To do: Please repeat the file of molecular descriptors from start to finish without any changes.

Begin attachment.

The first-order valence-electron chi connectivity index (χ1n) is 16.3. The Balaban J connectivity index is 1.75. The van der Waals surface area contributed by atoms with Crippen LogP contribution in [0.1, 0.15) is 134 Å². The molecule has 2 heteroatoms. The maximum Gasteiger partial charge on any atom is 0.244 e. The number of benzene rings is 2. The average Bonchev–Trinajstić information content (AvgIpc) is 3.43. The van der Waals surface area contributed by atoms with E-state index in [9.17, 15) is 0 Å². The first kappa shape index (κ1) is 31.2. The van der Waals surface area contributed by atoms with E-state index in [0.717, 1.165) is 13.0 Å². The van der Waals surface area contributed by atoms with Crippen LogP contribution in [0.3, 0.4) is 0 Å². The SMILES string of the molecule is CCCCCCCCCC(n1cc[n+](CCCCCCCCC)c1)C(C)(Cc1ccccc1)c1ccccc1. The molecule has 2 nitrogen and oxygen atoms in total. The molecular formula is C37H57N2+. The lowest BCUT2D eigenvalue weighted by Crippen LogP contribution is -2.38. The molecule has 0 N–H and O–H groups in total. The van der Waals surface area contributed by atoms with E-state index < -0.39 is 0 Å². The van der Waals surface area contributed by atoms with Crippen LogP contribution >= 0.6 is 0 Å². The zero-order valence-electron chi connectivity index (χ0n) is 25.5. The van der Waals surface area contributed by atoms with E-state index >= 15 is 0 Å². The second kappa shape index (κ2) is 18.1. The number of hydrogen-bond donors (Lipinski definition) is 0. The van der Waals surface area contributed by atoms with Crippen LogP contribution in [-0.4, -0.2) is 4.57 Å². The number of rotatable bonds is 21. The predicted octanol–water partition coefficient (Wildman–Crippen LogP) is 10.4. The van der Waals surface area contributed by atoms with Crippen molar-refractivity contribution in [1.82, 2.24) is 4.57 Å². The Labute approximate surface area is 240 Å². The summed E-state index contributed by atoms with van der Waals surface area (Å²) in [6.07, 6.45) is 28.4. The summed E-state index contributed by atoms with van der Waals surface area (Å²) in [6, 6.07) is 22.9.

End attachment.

The first-order valence-electron chi connectivity index (χ1n) is 16.3. The Balaban J connectivity index is 1.75. The van der Waals surface area contributed by atoms with Crippen LogP contribution in [0.1, 0.15) is 134 Å². The molecule has 2 heteroatoms. The maximum Gasteiger partial charge on any atom is 0.244 e. The number of benzene rings is 2. The average Bonchev–Trinajstić information content (AvgIpc) is 3.43. The van der Waals surface area contributed by atoms with E-state index in [9.17, 15) is 0 Å². The first kappa shape index (κ1) is 31.2. The van der Waals surface area contributed by atoms with E-state index in [0.717, 1.165) is 13.0 Å². The van der Waals surface area contributed by atoms with Crippen LogP contribution in [0.3, 0.4) is 0 Å². The SMILES string of the molecule is CCCCCCCCCC(n1cc[n+](CCCCCCCCC)c1)C(C)(Cc1ccccc1)c1ccccc1. The molecule has 2 nitrogen and oxygen atoms in total. The molecular formula is C37H57N2+. The lowest BCUT2D eigenvalue weighted by Crippen LogP contribution is -2.38. The molecule has 0 N–H and O–H groups in total. The van der Waals surface area contributed by atoms with E-state index < -0.39 is 0 Å². The van der Waals surface area contributed by atoms with Crippen LogP contribution >= 0.6 is 0 Å². The zero-order valence-electron chi connectivity index (χ0n) is 25.5. The van der Waals surface area contributed by atoms with E-state index >= 15 is 0 Å². The second kappa shape index (κ2) is 18.1. The number of hydrogen-bond donors (Lipinski definition) is 0. The van der Waals surface area contributed by atoms with Crippen LogP contribution in [-0.4, -0.2) is 4.57 Å². The number of rotatable bonds is 21. The predicted octanol–water partition coefficient (Wildman–Crippen LogP) is 10.4. The van der Waals surface area contributed by atoms with Crippen molar-refractivity contribution in [1.82, 2.24) is 4.57 Å². The Labute approximate surface area is 240 Å². The summed E-state index contributed by atoms with van der Waals surface area (Å²) in [6.07, 6.45) is 28.4. The summed E-state index contributed by atoms with van der Waals surface area (Å²) in [6, 6.07) is 22.9.